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The Ultimate Web Design Guide for Tech Companies

Let’s say your boss drops by your desk and casually says, “Hey, let’s redesign our website!” What comes to mind?

Do thoughts of 60-hour work weeks and never-ending rounds of revisions immediately run through your head? Or are you giddy at the chance to restructure your sitemap, optimize content and implement new design trends?

Whatever your personality type, we know you’ll find value in this in-depth, step-by-step look at how tech companies should approach a web design project.

Planning for Success

Have you heard the saying “by failing to prepare, you are preparing to fail”kiwi-webpillar-quote-failing That 100% applies to tech companies undertaking a website redesign or development project. It may sound more fun to open up Photoshop and start designing right away, but you’ve got a lot of prep work to ensure the project goes smoothly.

kiwi-webpillar-icons-big-01Understand Your Goals

Why do you want to redo your tech website? Because it looks outdated? That’s a good reason, but dig deeper…

Are you really just frustrated that your website doesn’t look as cool as newer sites? Or, do you think the content and design of your website is negatively affecting user experience, which in turn is hurting your sales pipeline?

Why are we asking? Because the websites that we build for tech companies generally fall into one of two categories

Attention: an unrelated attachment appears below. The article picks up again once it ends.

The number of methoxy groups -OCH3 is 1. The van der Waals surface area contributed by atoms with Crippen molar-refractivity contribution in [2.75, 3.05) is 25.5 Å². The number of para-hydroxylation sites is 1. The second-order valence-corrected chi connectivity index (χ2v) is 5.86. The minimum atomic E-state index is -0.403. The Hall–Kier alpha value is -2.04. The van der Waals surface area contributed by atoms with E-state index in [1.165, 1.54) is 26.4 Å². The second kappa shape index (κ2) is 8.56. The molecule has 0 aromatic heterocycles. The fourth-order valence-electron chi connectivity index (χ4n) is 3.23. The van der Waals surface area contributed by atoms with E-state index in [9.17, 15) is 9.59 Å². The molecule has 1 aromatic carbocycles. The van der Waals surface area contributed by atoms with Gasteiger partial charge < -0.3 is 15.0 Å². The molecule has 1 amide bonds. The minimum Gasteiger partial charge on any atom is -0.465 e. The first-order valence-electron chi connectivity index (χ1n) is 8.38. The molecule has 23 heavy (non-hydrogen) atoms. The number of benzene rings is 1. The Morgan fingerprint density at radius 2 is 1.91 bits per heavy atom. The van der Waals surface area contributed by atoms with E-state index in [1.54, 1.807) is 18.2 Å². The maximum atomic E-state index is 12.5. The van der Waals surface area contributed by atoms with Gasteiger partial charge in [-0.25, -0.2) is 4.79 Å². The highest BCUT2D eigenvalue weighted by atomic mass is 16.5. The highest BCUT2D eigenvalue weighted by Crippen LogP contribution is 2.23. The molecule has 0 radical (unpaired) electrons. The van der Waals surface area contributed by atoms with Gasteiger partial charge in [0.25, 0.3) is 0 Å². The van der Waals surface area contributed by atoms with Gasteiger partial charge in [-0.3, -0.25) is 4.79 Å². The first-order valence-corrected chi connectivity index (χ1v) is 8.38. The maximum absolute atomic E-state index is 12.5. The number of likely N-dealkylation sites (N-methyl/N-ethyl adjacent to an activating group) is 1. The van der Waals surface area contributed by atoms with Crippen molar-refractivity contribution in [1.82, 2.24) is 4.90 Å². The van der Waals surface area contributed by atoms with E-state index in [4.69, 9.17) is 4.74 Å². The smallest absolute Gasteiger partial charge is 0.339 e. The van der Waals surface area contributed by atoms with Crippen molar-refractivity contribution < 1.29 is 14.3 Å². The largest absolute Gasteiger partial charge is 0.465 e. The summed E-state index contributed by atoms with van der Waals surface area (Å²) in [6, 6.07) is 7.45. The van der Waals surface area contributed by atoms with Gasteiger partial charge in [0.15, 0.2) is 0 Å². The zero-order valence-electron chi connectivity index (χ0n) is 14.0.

Brochureware Websites

If you’re looking to develop a beautifully designed site to validate your business, that’s totally fine. We call these “brochureware” sites because they’re essentially an online version of your printed sales materials. Recognizing that this is what you’re looking for upfront will save you from wasting resources and money on something fancier than you need.

Lead Generation Websites

However, most technology companies these days want their website to be a 24/7 lead generating machine. And knowing that upfront will help you focus on building a website that will support your specific sales and marketing goals—whether that’s driving organic traffic to your blog or getting more people to register for a demo of your software.

kiwi-webpillar-icons-big-02Understand Your User

Odds are, you already have a formalized buyer persona, but does it address website-specific behavior during the buyer’s journey? If your current website only has one generic form on the contact page, then the answer is “no.”